It’s no wonder why. She traveled the world, studied several languages, played a mean game of field hockey, and once decided to dye her hair purple.
A believer in justice and human rights, she also became an international attorney, an expert on administrative law pertaining to tribunals, and a legal officer with the United Nations Special Tribunal for Lebanon, based in The Hague, Netherlands.
“It fits into a pattern of life where she was very concerned for other people,” Lane said. “Some of that may date to a trip we took to the Soviet Union in the ’80s, visiting leading refuseniks and kids her age. She was 12 or 13 at the time. I think that made a very profound impact on her in two ways; primarily, their lack of the freedom that she enjoyed, but also languages; she made the effort to learn the Cyrillic alphabet before she left home.”
Lane-Tamuza died suddenly Friday, June 1, in The Hague. She was 37.
Born in London, Lane-Tamuza was a graduate of The Ellis School in Pittsburgh, Georgetown University, the University of Pittsburgh Law School and Central European University in Budapest, Hungary. While studying in Budapest for a master’s degree in human rights law, she met her future husband Kristaps Tamuzs, also an attorney. They had one son together, Oskars.
The tribunal on Lebanon was established by the U.N. Security Council to investigate and assess responsibility for the assassination of former Lebanese Prime Minister Rafik Hariri. Formally set up in 2009, the tribunal has already issued indictments in the case, although the defendants will probably have to be tried in absentia.
“She was involved in all the legal issues involving the administration of the tribunal,” Lane said. “Among other things, she was apparently setting up witness and victim protection programs, and developing the administrative law of the tribunal, which is a new and still evolving field.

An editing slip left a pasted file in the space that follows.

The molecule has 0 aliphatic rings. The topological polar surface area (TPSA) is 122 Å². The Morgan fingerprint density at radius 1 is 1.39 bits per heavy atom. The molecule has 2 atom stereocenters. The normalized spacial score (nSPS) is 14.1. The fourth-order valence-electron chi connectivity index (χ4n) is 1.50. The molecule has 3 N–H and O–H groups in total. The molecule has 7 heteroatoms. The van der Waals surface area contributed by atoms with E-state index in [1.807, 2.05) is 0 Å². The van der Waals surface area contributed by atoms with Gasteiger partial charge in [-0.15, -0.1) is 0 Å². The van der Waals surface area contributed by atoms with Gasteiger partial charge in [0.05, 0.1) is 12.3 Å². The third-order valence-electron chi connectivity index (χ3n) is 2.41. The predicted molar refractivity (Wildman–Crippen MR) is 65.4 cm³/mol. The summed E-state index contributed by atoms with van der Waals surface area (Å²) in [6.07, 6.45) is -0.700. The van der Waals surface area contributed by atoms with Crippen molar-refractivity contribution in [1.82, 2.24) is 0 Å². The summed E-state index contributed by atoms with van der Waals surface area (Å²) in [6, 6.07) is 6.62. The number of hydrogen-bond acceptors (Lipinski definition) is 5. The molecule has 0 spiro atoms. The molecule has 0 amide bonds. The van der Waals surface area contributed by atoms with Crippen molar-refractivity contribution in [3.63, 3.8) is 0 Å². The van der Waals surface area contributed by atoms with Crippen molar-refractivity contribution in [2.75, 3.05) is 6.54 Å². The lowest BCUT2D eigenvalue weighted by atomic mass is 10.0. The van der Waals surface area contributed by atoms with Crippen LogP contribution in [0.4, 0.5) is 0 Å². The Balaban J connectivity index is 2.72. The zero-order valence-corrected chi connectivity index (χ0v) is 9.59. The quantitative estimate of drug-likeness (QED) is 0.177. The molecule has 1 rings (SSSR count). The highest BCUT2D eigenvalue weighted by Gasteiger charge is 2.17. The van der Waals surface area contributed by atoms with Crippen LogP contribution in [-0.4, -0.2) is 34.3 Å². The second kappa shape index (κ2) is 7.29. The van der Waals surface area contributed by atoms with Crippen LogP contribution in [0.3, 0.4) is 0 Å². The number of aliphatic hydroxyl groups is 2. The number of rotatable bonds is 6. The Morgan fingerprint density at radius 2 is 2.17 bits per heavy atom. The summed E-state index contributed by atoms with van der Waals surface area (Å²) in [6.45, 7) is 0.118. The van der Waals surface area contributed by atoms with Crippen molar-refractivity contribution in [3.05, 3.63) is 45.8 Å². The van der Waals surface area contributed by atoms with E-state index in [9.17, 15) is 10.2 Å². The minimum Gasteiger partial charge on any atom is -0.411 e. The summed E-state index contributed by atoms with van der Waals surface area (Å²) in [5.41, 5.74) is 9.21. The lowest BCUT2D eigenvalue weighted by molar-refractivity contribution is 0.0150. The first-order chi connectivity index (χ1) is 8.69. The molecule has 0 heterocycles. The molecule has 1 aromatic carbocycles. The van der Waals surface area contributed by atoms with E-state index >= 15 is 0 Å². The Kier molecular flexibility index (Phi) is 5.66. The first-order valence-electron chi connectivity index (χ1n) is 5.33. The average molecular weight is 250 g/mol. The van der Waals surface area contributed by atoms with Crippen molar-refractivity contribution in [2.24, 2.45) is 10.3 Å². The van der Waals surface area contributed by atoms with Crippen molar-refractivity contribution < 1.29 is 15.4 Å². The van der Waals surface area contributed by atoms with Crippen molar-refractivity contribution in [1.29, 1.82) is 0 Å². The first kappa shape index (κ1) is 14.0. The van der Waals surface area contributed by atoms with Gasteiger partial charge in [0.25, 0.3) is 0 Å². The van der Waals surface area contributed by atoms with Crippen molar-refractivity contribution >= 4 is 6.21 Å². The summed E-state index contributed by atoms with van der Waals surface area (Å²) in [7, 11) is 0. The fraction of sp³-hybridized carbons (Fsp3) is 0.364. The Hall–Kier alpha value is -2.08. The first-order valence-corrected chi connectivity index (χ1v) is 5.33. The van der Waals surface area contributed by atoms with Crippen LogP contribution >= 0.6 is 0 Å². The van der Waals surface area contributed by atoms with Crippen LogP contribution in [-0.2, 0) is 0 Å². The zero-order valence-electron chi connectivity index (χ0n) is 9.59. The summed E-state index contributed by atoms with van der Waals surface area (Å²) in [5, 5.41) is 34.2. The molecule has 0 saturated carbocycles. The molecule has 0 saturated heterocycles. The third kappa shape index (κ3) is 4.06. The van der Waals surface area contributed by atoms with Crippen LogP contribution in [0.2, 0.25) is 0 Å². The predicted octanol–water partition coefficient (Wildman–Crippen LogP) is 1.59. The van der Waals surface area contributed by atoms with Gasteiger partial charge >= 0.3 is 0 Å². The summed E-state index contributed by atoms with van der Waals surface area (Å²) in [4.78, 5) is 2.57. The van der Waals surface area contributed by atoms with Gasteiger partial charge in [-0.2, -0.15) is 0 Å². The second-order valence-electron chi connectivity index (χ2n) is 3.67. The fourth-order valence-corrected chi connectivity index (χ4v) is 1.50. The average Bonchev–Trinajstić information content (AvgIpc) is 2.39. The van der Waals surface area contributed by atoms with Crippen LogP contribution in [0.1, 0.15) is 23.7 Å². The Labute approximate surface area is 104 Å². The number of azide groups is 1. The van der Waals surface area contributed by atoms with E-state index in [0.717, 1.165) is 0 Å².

“She was with the Special Tribunal before there was a Special Tribunal,” he noted. “When she worked for a time with the U.N. in New York, she was part of the advance team that essentially wrote the ground rules for the institution.
“She was very highly regarded by her colleagues,” Lane added. “Sir David Baragwanath, the president of the tribunal, called her ‘a brilliant lawyer.’ ”
In some ways, she was the institutional memory of the body because she was one of only two members of the advance team who was still there.
Lane-Tamuza studied Russian, French, Czech and Hebrew. Also, following a summer school program in Switzerland to improve her French, she returned home fairly well versed in Arabic. Her language skills served her well, as she came into contact with colleagues from around the globe in her work with the tribunal, and in a previous position she had held at the International Criminal Court.
Early in her career, she had a taste of corporate law, but that type of work didn’t interest her. Instead, she joined an offshoot of the Open Society Foundation, supporting independent media in Eastern Europe. And following 9/11, she did legal work on behalf of firefighters and first responders. It set the tone for her life’s work.
“Her’s was a rich life in many ways,” Lane said, “but the thing she was most proud of was her son.”
In addition to her father, her mother Eileen, husband and son, Lane-Tamuza is survived by her brother, Adam (Rebecca) Lane, and by in-laws, uncles, aunts, niece, nephews and cousins.
Services and interment were private.
Contributions may be made to The Ellis School, 6245 Fifth Avenue, Pittsburgh PA 15206.
(Lee Chottiner can be reached at firstname.lastname@example.org.)